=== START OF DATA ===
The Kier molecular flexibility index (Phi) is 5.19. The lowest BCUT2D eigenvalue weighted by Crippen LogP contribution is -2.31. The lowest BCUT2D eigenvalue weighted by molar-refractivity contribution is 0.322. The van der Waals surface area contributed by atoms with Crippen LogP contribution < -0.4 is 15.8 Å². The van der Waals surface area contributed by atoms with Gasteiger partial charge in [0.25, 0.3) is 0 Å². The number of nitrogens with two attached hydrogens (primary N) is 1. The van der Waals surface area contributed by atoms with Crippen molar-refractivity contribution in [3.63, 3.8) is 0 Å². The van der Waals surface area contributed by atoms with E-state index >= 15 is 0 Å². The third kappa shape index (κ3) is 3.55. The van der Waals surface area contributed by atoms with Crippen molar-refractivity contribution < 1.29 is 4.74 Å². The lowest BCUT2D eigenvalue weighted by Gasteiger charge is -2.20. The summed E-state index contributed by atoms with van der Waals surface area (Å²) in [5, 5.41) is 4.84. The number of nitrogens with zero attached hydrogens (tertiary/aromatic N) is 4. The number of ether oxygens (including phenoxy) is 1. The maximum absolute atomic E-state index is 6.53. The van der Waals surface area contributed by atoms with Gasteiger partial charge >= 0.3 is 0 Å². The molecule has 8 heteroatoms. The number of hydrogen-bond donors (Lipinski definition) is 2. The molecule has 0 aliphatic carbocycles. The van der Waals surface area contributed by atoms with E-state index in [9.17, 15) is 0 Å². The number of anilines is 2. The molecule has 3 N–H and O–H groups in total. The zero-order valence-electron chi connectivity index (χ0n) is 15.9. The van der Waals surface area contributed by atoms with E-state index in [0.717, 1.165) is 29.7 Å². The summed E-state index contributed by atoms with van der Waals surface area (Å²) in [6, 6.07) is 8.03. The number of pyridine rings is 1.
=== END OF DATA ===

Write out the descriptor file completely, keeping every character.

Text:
The Kier molecular flexibility index (Phi) is 5.19. The lowest BCUT2D eigenvalue weighted by Crippen LogP contribution is -2.31. The lowest BCUT2D eigenvalue weighted by molar-refractivity contribution is 0.322. The van der Waals surface area contributed by atoms with Crippen LogP contribution < -0.4 is 15.8 Å². The van der Waals surface area contributed by atoms with Gasteiger partial charge in [0.25, 0.3) is 0 Å². The number of nitrogens with two attached hydrogens (primary N) is 1. The van der Waals surface area contributed by atoms with Crippen molar-refractivity contribution in [3.63, 3.8) is 0 Å². The van der Waals surface area contributed by atoms with E-state index >= 15 is 0 Å². The third kappa shape index (κ3) is 3.55. The van der Waals surface area contributed by atoms with Crippen molar-refractivity contribution < 1.29 is 4.74 Å². The lowest BCUT2D eigenvalue weighted by Gasteiger charge is -2.20. The summed E-state index contributed by atoms with van der Waals surface area (Å²) in [5, 5.41) is 4.84. The number of nitrogens with zero attached hydrogens (tertiary/aromatic N) is 4. The number of ether oxygens (including phenoxy) is 1. The maximum absolute atomic E-state index is 6.53. The van der Waals surface area contributed by atoms with Gasteiger partial charge >= 0.3 is 0 Å². The molecule has 8 heteroatoms. The number of hydrogen-bond donors (Lipinski definition) is 2. The molecule has 0 aliphatic carbocycles. The van der Waals surface area contributed by atoms with E-state index in [9.17, 15) is 0 Å². The number of anilines is 2. The molecule has 3 N–H and O–H groups in total. The zero-order valence-electron chi connectivity index (χ0n) is 15.9. The van der Waals surface area contributed by atoms with E-state index in [0.717, 1.165) is 29.7 Å². The summed E-state index contributed by atoms with van der Waals surface area (Å²) in [6, 6.07) is 8.03. The number of pyridine rings is 1.